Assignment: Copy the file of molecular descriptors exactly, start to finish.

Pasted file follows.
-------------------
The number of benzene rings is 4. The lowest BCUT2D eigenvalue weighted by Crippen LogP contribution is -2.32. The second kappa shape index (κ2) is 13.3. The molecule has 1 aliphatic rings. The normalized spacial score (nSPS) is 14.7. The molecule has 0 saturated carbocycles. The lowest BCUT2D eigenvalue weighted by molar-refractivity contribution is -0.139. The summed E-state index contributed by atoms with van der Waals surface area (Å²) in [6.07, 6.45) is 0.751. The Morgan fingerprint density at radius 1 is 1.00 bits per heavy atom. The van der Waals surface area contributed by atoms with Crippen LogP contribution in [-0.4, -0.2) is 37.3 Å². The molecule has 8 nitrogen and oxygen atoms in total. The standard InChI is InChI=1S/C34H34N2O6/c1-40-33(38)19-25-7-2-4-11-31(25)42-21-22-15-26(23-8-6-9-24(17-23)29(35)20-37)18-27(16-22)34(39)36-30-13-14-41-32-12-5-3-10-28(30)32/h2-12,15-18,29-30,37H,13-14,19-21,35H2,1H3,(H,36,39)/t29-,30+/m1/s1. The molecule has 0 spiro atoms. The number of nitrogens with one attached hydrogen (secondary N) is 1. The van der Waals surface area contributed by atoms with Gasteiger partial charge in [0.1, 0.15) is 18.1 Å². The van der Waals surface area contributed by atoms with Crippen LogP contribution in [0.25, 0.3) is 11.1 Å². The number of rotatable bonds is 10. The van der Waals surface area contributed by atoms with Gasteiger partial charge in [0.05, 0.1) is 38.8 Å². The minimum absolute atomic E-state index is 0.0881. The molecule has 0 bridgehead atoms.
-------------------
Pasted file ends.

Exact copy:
The number of benzene rings is 4. The lowest BCUT2D eigenvalue weighted by Crippen LogP contribution is -2.32. The second kappa shape index (κ2) is 13.3. The molecule has 1 aliphatic rings. The normalized spacial score (nSPS) is 14.7. The molecule has 0 saturated carbocycles. The lowest BCUT2D eigenvalue weighted by molar-refractivity contribution is -0.139. The summed E-state index contributed by atoms with van der Waals surface area (Å²) in [6.07, 6.45) is 0.751. The Morgan fingerprint density at radius 1 is 1.00 bits per heavy atom. The van der Waals surface area contributed by atoms with Crippen LogP contribution in [-0.4, -0.2) is 37.3 Å². The molecule has 8 nitrogen and oxygen atoms in total. The standard InChI is InChI=1S/C34H34N2O6/c1-40-33(38)19-25-7-2-4-11-31(25)42-21-22-15-26(23-8-6-9-24(17-23)29(35)20-37)18-27(16-22)34(39)36-30-13-14-41-32-12-5-3-10-28(30)32/h2-12,15-18,29-30,37H,13-14,19-21,35H2,1H3,(H,36,39)/t29-,30+/m1/s1. The molecule has 0 spiro atoms. The number of nitrogens with one attached hydrogen (secondary N) is 1. The van der Waals surface area contributed by atoms with Gasteiger partial charge in [0.1, 0.15) is 18.1 Å². The van der Waals surface area contributed by atoms with Crippen LogP contribution in [0.25, 0.3) is 11.1 Å². The number of rotatable bonds is 10. The van der Waals surface area contributed by atoms with Gasteiger partial charge in [0.05, 0.1) is 38.8 Å². The minimum absolute atomic E-state index is 0.0881. The molecule has 0 bridgehead atoms.